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Don't bury yourself with your coins
Dad's Coin Obsession Costly for Family
By Rick Brown
Kearney Hub, Kearney, Nebraska
Monday, June 15, 2009
KEARNEY, Nebraska -- Gold and silver occupied a great deal of Dean Krotter's time and energy.
The Palisade resident spent a lifetime hoarding coins, firmly believing it was the only way to provide for his family when the economy collapsed and anarchy spread across the country.
"My father didn't leave a map of where he buried this large cache of coins," author Alison Johnson said. "He'd only buried part of them. We knew they were buried in the back part of the garage, which had a dirt floor, but it was a very large garage."
Searching her father's home in southwest Nebraska revealed almost 4,000 pounds of hidden gold and silver coins.
Johnson detailed her family's story in a book called "The Eleventh Hour Can't Last Forever." She will be reading from her memoir at noon Thursday at Kearney Public Library.
"We just had a vague idea of how many coins were buried away," Johnson said. "We tried to look everywhere in the house."
The irony of her father's actions, Johnson noted, was that his obsession with financial security took a toll on the family.
"He didn't pay attention to the family in other ways," the author said. "Eventually, it contributed to my mother having a nervous breakdown at the end of her life. My oldest brother became a hopeless alcoholic and actually lived in a Salvation Army shelter for a couple of years."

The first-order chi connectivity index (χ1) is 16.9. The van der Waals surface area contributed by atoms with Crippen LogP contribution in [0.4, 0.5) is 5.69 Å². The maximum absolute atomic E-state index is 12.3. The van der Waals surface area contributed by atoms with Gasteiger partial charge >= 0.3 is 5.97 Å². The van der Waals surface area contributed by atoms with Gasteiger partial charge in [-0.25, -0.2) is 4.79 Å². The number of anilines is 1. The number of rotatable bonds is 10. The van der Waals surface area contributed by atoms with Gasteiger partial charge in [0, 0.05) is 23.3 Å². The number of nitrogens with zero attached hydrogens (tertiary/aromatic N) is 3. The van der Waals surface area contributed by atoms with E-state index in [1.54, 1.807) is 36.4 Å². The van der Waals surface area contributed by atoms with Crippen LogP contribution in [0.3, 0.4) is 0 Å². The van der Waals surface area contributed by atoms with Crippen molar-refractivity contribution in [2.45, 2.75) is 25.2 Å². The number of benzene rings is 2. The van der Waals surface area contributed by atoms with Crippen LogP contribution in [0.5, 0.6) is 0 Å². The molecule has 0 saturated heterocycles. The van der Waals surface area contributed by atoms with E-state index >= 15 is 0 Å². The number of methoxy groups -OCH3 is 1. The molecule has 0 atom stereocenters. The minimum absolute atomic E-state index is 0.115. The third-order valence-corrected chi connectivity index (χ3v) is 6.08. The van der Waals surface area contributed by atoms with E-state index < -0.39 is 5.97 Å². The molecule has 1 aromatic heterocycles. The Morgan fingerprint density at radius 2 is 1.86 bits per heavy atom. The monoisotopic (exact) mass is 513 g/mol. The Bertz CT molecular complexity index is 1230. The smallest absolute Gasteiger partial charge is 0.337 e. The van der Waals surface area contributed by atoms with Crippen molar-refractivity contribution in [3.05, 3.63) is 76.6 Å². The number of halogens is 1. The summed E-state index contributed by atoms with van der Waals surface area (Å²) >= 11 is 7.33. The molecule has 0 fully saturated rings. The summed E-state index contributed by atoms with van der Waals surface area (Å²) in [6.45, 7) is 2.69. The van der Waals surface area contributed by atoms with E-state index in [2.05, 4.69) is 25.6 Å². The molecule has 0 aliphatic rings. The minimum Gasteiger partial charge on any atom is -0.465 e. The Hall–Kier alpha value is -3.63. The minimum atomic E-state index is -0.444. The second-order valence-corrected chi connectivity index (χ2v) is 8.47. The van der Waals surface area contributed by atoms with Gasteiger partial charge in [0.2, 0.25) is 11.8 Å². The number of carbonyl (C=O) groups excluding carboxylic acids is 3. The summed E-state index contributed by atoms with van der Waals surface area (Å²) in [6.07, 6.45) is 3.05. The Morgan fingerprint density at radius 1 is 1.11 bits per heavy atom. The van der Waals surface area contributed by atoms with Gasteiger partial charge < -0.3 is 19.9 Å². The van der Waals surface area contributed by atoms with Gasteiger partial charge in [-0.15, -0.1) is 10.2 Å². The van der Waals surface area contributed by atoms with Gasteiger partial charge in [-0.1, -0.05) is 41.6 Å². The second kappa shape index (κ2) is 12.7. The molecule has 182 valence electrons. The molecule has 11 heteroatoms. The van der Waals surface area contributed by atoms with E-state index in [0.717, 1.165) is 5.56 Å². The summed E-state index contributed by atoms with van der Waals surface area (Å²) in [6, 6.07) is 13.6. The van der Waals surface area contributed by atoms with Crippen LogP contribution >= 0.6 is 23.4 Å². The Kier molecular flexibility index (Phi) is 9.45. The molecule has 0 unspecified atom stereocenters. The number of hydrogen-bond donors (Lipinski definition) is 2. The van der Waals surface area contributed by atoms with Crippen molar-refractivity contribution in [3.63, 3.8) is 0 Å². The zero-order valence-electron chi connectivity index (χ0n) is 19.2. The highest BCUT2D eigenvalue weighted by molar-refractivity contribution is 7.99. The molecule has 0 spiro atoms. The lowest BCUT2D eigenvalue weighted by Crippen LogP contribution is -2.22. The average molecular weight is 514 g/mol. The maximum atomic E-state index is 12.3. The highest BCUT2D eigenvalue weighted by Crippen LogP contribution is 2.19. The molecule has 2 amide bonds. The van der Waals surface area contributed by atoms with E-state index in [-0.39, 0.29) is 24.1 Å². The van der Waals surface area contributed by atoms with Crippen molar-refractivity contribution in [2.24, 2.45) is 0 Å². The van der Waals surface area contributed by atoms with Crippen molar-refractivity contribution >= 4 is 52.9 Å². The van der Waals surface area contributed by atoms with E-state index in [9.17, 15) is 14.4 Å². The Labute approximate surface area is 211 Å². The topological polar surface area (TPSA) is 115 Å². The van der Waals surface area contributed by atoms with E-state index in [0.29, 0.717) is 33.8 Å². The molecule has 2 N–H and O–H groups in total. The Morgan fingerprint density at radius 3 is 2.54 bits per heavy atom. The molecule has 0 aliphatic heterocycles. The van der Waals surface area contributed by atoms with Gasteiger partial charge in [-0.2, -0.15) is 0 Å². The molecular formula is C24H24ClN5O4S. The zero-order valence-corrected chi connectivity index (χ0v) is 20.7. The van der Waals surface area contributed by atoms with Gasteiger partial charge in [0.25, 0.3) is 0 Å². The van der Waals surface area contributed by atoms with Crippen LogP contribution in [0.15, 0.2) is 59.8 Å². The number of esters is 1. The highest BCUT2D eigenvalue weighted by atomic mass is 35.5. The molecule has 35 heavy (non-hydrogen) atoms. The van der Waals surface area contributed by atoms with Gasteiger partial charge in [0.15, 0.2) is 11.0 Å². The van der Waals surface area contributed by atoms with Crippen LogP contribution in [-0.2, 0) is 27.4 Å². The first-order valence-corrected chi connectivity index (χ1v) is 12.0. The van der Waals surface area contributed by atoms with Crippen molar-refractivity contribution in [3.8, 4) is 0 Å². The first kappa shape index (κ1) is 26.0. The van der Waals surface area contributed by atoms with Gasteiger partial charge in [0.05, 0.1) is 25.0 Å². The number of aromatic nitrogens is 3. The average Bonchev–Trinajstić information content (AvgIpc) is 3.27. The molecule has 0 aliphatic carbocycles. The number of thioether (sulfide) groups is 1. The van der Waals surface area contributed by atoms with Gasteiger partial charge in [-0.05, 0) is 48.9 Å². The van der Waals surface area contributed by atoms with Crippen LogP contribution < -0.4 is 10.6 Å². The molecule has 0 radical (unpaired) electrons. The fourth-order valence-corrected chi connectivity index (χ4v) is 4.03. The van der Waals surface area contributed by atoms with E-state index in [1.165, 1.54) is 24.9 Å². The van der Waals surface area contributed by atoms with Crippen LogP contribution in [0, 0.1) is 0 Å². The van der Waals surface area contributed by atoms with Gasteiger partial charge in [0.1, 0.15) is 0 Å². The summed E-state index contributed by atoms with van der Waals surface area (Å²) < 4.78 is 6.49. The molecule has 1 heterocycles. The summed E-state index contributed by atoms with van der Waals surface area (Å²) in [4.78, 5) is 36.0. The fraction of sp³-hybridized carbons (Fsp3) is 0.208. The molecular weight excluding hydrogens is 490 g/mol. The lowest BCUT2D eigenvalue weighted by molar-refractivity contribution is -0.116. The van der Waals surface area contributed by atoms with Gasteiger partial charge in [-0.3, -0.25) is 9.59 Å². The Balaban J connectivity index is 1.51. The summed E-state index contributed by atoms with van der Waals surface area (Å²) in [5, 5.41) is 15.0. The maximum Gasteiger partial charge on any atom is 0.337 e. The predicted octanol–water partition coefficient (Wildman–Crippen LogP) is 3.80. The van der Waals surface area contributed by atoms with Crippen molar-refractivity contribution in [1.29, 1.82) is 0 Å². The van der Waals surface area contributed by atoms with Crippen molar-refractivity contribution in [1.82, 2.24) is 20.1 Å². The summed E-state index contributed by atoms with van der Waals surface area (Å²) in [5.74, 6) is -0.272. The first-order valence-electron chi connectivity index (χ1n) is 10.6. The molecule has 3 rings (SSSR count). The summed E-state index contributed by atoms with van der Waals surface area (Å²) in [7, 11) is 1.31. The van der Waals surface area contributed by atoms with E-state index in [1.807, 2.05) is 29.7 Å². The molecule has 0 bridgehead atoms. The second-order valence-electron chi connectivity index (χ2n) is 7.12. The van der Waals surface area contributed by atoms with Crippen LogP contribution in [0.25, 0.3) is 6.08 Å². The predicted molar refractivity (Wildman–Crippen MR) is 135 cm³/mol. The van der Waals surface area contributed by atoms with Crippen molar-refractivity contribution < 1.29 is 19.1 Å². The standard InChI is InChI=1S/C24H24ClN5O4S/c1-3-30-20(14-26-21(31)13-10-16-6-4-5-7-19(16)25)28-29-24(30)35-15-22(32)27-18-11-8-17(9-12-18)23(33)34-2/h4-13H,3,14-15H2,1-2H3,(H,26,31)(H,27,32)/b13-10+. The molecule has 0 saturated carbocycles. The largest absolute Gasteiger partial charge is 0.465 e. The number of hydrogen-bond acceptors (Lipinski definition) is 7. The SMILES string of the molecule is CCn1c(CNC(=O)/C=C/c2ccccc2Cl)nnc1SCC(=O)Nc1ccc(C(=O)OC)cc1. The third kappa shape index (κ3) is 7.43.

Johnson wrote "The Eleventh Hour Can’t Last Forever" in 1984-1985 but waited to publish the book until her brothers died.
"I originally intended to publish the book anonymously," she said.
In her first drafts, she changed the location from Nebraska to Kansas and changed most of the names.
"I finally decided not to publish the story yet," Johnson added. "Both of my brothers died in the past few years since 2000. There was a lot of very frank, negative stuff about them in the book. At this point, I thought I could go ahead and publish it."
She decided to use real names and locations because she thought it would mean more to the reader. The memoir was released by Cumberland Press in 2008.
"I made very few changes," Johnson said of the manuscript she created 25 years ago.
The author sees her father as an eccentric person rather than someone who had a serious mental problem.
As an example, Johnson said: "Dad used to drive on the wrong side of the road in order to wear his tires evenly. I remember once when I was young I was driving home with him from McCook and a patrolman stopped him. Obviously the patrolman thought Dad was drunk."
Krotter was able to convince the officer he was sober and was let off with a warning.
"Trip after trip, we just couldn't get Dad not to do that," she said. "He just thought that made sense."
Johnson hopes the book will be received as a tribute to her mother.
"She really was a wonderful woman and put up with quite a lot," she said.
"I think the basic message of the book is that life is very complicated and unpredictable. Books like this can be interesting because so many people have said, 'Oh, we have problems kind of like that in our family.'"
Johnson said most people don't talk about challenges in their families. That leads to the illusion that most families don't have challenging situations in their day-to-day lives.
"When you write a book like this, you find out that a lot of people have similar problems," she said.
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